Lilac Hill lies a half-hour’s drive from the centre of Perth, amid the fringes of the region’s wine industry. The ground is nestled on a tree-lined kink of the Swan River, and is the sort of place that evokes images of bucolic tranquillity. For English tourists, however, such appearances are invariably deceptive. In this fixture, there is always trouble in paradise.

“There’s no such thing as a festival game,” said Alec Stewart after England‘s latest mugging of the tour - a seven-wicket thrashing at the hands of a dervish-bladed Luke Ronchi. Stewart, England’s captain and top-scorer for the day, was still fresh as a daisy despite having played virtually no cricket since his retirement three years ago. That was more than could be said for the rest of his bedraggled team, who had various layers of ring-rustiness scoured off them in the course of the match.

To a backdrop of drunken baying hospitality tents, England’s Generation Next suffered varying degrees of discomfort - Chris Read picked up a fifth-ball duck, Jon Lewis vanished for 51 in seven overs, Liam Plunkett left the field with a dislocated finger and Monty Panesar’s bowling figures suffered a wind-assisted demolition at the hands of Ronchi, who rode a tempting cross-breeze to slap six after six after six. Given Steve Harmison’s infamous eight-wide over in this fixture four years ago, these indignities were more or less par for the course.

A crowd of more than 10,000 turned out to enjoy the spectacle, and revelled in the success of their local favourite, Chris Matthews, who - it would not be unfair to suggest - has been tucking into one or two pies since the days he faced England at the WACA in 1986-87. He wobbled to the crease like the Barmy Army in search of the bar, and yet emerged with three well-priced wickets under his sizeable belt - as many as all England’s bowlers picked up between them.

It was a breathless day all round, and not just for the men in the middle. When news filtered out early in the day that Damien Martyn had retired with immediate effect, it triggered the sort of flurry of activity that the pokey little press enclave had not been designed to accommodate. In fact, the area bore more of a resemblance to a cake-stand at a church fete, and so was not ideally designed for such a melee of stressed electronica and dangling cables. “Don’t spill your bloody coffee on my laptop,” fumed one cramped Aussie photographer to the English gentleman of the press sat next to him. “Actually it’s a cup of tea, and I have no intention of doing so,” came the testy retort.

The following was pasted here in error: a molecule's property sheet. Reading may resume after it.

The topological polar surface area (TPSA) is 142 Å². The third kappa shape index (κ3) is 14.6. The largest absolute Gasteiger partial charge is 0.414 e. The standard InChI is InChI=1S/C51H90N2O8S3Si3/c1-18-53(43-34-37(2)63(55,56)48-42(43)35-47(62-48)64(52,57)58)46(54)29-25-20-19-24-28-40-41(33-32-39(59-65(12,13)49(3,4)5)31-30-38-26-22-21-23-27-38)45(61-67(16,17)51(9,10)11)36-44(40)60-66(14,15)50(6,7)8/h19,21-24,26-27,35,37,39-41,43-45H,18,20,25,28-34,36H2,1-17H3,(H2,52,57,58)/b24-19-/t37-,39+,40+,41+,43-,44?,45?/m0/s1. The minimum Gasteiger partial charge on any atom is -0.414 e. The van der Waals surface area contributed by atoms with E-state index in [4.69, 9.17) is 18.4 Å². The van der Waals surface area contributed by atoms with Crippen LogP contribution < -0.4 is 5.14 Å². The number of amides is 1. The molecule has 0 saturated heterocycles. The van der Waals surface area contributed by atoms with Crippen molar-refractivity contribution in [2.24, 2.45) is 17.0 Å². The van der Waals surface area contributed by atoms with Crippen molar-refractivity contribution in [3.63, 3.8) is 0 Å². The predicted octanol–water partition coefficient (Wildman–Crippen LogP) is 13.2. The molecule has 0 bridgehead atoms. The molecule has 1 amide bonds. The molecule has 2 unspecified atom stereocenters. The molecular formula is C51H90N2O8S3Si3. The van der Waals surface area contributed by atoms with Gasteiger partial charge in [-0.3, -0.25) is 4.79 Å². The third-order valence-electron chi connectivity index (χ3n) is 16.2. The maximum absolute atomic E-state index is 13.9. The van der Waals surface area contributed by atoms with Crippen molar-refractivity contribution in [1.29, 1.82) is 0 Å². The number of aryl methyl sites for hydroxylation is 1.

Press conferences galore interrupted the flow of the day, as Ian Chappell, Dennis Lillee and Wayne Clark queued up to reminisce about Martyn’s career, before a wide-eyed Adam Voges was wheeled before the media to explain the bizarre circumstances of his call-up. A PA announcement was the first he knew of the vacancy in the Australian squad, and a tap on the shoulder at deep midwicket was how he learned he was filling it. “I thought I was in trouble,” he said, as Tony Dodemaide led him to the office to receive a phone call from Cricket Australia.

Nothing was quite so unexpected, however, as the goings-on in the corporate hospitality tent at the back of the pavilion. Roughly half the ground had been given over to various sponsors and their thirsty guests, and so at lunch, while the paying punters milled around on the outfield watching Panesar warming up, the rest rolled out to the marquee to fill their troughs. Several thousand boozy guests, armed with bread rolls, then turned on their after-dinner entertainer - a man who was clearly expecting trouble, given that he came dressed in the sort of garb that a baseball umpire might wear.

His crime? He was singing pro-Collingwood songs. Not the cricketer, I hasten to add, but the Aussie Rules Football team, a Melbourne-based team that one spectator informed me “are like Newcastle in England. Everyone hates them.” England’s cricketers were once likened to pie-chuckers by a Western Australian great, Rod Marsh. Western Australia’s cricket fans, it seems, are roll-flingers. And at Lilac Hill, it was the flingers who were the more effective.

Andrew Miller is the former UK editor of ESPNcricinfo and now editor of The Cricketer magazine